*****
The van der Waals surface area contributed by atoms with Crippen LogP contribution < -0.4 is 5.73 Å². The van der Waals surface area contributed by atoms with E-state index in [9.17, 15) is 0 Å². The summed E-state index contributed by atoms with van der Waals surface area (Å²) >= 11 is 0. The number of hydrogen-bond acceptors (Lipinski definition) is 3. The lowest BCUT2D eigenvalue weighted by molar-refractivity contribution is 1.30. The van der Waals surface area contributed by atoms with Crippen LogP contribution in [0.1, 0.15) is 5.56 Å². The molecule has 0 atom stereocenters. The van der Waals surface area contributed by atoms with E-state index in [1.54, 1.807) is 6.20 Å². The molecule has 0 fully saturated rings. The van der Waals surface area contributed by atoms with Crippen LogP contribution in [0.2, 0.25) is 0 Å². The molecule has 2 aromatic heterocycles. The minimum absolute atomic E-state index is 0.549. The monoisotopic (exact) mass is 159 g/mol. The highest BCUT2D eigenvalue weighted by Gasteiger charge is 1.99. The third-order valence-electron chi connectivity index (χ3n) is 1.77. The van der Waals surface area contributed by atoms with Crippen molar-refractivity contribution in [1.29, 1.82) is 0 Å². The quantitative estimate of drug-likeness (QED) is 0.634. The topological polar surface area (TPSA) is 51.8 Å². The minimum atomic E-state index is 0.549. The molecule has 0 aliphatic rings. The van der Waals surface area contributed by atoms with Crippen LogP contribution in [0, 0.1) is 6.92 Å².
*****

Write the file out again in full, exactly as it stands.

The van der Waals surface area contributed by atoms with Crippen LogP contribution < -0.4 is 5.73 Å². The van der Waals surface area contributed by atoms with E-state index in [9.17, 15) is 0 Å². The summed E-state index contributed by atoms with van der Waals surface area (Å²) >= 11 is 0. The number of hydrogen-bond acceptors (Lipinski definition) is 3. The lowest BCUT2D eigenvalue weighted by molar-refractivity contribution is 1.30. The van der Waals surface area contributed by atoms with Crippen LogP contribution in [0.1, 0.15) is 5.56 Å². The molecule has 0 atom stereocenters. The van der Waals surface area contributed by atoms with E-state index in [1.54, 1.807) is 6.20 Å². The molecule has 0 fully saturated rings. The van der Waals surface area contributed by atoms with Crippen LogP contribution in [0.2, 0.25) is 0 Å². The molecule has 2 aromatic heterocycles. The minimum absolute atomic E-state index is 0.549. The monoisotopic (exact) mass is 159 g/mol. The highest BCUT2D eigenvalue weighted by Gasteiger charge is 1.99. The third-order valence-electron chi connectivity index (χ3n) is 1.77. The van der Waals surface area contributed by atoms with Crippen molar-refractivity contribution in [1.29, 1.82) is 0 Å². The quantitative estimate of drug-likeness (QED) is 0.634. The topological polar surface area (TPSA) is 51.8 Å². The minimum atomic E-state index is 0.549. The molecule has 0 aliphatic rings. The van der Waals surface area contributed by atoms with Crippen LogP contribution in [0, 0.1) is 6.92 Å².